Mexico Poised for Ecommerce?

With Mexico’s reputation for unrelenting poverty and crime, it is tough to think about the country as a fantastic place to work. However, with a population of 122.3 million and a middle course of 47.9 million — 39.2 percent of the population — based on El Instituto Nacional de Estadística y Geografía (National Institute of Statistics and Geography), Mexico could be a hospitable market, particularly for an ecommerce business that doesn’t need to be physically present.

The Stats

The third largest Latin American ecommerce marketplace after Brazil and Argentina, Mexico is expected to see increased sales of 150 percent between 2013 and 2018, from $2.2 billion to $5.5 billion, according to a Forrester Research study,”Latin America Online Retail Forecast 2013 to 2018.” The report forecasts that the amount of Mexican online buyers will increase 114 percent — from 8.4 million in 2013 to 18.0 million in 2018.

The report forecasts that the amount of Mexican online buyers will increase 114 percent — from 8.4 million in 2013 to 18.0 million in 2018.

Research firm eMarketer had a more optimistic evaluation, pegging the value of online services or products offered out the travel class at $3 billion in 2013. However eMarketer sees earnings reaching just $5.1 billion in Mexico in 2017. Travel — in the kind of bus and plane tickets — instead of physical goods, comprise nearly all Internet sales now, about 36 percent, according to eMarketer. Intangibles are usually the first things consumers feel comfortable buying in burgeoning ecommerce markets.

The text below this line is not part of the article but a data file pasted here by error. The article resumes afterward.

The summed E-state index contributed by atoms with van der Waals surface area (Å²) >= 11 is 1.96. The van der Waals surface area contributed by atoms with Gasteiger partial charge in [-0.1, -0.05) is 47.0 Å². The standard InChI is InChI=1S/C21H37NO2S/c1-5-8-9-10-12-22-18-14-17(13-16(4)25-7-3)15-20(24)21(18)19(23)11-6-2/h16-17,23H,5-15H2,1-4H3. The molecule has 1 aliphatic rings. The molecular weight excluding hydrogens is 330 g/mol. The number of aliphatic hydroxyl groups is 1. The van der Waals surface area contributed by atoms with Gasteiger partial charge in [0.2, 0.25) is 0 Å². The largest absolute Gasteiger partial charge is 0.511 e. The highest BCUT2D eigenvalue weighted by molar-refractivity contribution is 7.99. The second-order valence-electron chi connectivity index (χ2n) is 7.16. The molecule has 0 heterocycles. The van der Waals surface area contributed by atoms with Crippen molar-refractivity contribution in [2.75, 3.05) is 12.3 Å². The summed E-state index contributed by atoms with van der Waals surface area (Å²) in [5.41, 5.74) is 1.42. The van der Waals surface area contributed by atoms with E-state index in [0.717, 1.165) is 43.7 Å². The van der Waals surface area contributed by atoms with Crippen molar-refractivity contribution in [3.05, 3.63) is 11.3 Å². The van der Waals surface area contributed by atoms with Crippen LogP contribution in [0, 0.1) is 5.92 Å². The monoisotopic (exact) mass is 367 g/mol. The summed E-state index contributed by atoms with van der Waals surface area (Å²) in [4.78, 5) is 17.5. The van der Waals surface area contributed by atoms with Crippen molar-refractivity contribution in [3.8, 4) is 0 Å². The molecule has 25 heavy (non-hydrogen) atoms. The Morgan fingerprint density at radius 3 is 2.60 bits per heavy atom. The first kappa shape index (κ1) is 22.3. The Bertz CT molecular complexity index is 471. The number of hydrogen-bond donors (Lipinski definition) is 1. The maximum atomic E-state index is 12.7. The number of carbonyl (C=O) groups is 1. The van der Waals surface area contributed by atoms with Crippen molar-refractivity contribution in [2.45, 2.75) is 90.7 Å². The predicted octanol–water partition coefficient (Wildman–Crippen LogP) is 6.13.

Young customers usually drive ecommerce in developing nations and Mexico’s population has a mean age of 28. But in 2012, just 47 million Mexican citizens were Internet users based on Asociación Mexicana de Internet A.C. (Mexican Association of the Web ).

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Wealthier Mexicans have a taste for luxury goods and total sales of designer clothes and apparel reached $685 million in 2012, according to research company Euromonitor. Luxurious accessories gained $294.3 million in earnings. While a lot of the purchasing occurs in brick-and-mortar stores in huge cities, internet shopping is gaining an audience. The three largest cities in Mexico — Mexico City, Guadalajara, Monterrey — account for more than half of online sales.

Mobile penetration in Mexico is high at 86.7 percent and the preferred mobile operating system is Android with 62 percent market share. Mexican smartphone users buy three times more than users with different devices typically, based on communications solution provider Ericsson.

Opportunities for U.S. Ecommerce Merchants

Contrary to China and India — visit “Ecommerce in India Takes Off; Possible for U.S. Sellers” — Mexico has few homegrown internet shopping websites. Large American retail chains with a brick-and-mortar presence have seen a chance to leverage their own visibility. Walmart was the first to go online, offering a localized ecommerce choice early in 2013. Home Depot and then Lowe’s followed with their own localized websites later in the year.